By Jaime O’Neill DDS

The decline of soft drink consumption in the United States over the past few years is one of the more significant trends in the country’s battle against numerous health issues, including tooth decay. That is very good news.

Many former soft drink lovers have switched over to sparkling waters, a trend the soft drink companies have embraced. While this is preferable to soft drinks and sugary, fruit-flavored beverages, you still need to pay attention to the ingredients. Many sparkling water brands include flavor additives high in sugar that might not be much better than soft drinks. There are some popular brands with natural flavors and no artificial sweeteners, which are preferable. So keep an eye on the label and try and stay away from sparkling waters with sweetened additives.

Another issue: As with all carbonated beverages, sparkling water has a higher acid level. There are mixed reports on the impact of acidic sparkling waters on tooth enamel, with some suggesting the acidity can weaken the enamel.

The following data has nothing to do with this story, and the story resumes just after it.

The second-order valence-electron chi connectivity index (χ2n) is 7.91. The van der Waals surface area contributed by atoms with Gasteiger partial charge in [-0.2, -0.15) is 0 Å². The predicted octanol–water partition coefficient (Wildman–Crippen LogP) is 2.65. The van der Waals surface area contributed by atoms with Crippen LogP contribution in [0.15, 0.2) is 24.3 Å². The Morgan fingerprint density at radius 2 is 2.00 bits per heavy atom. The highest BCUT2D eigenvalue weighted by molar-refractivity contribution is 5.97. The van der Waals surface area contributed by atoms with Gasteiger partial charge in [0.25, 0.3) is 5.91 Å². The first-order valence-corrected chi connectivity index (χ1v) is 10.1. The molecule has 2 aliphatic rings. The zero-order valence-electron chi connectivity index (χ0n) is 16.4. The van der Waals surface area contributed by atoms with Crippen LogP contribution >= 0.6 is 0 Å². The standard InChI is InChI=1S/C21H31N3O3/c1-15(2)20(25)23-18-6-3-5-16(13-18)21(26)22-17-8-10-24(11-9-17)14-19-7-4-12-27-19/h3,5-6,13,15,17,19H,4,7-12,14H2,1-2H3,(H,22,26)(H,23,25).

However, in one study noted by the American Dental Association researchers tested to see whether non-citrus flavored sparkling water would attack tooth enamel more aggressively than regular lab water. The result? The two forms of water were about the same in their effects on tooth enamel. This finding suggests that, even though sparkling water is slightly more acidic than ordinary water, it’s all just water to your teeth.

So while I am happy to see more of my patients moving away from soft drinks and embracing sparkling waters, here are a few reminders:

  • While additive-free sparkling water is far better for your teeth that sugary drinks don’t forget to drink plenty of regular, fluorinated water as well. Water with fluoride naturally helps fight cavities, washes away the leftover food cavity-causing bacteria feast on and keeps your mouth from becoming dry, which can put you at a higher risk of cavities.
  • Be mindful of what’s in your sparkling water. Citrus-flavored waters often have higher acid levels that do increase the risk of damage to your enamel. So don’t overdue consumption of these beverages.
  • Sparkling water brands with added sugar can’t be considered sparkling water. They are a sugar-sweetened beverage, which can contribute to your risk of developing cavities. So, sparkling or not, plain water is always the best choice.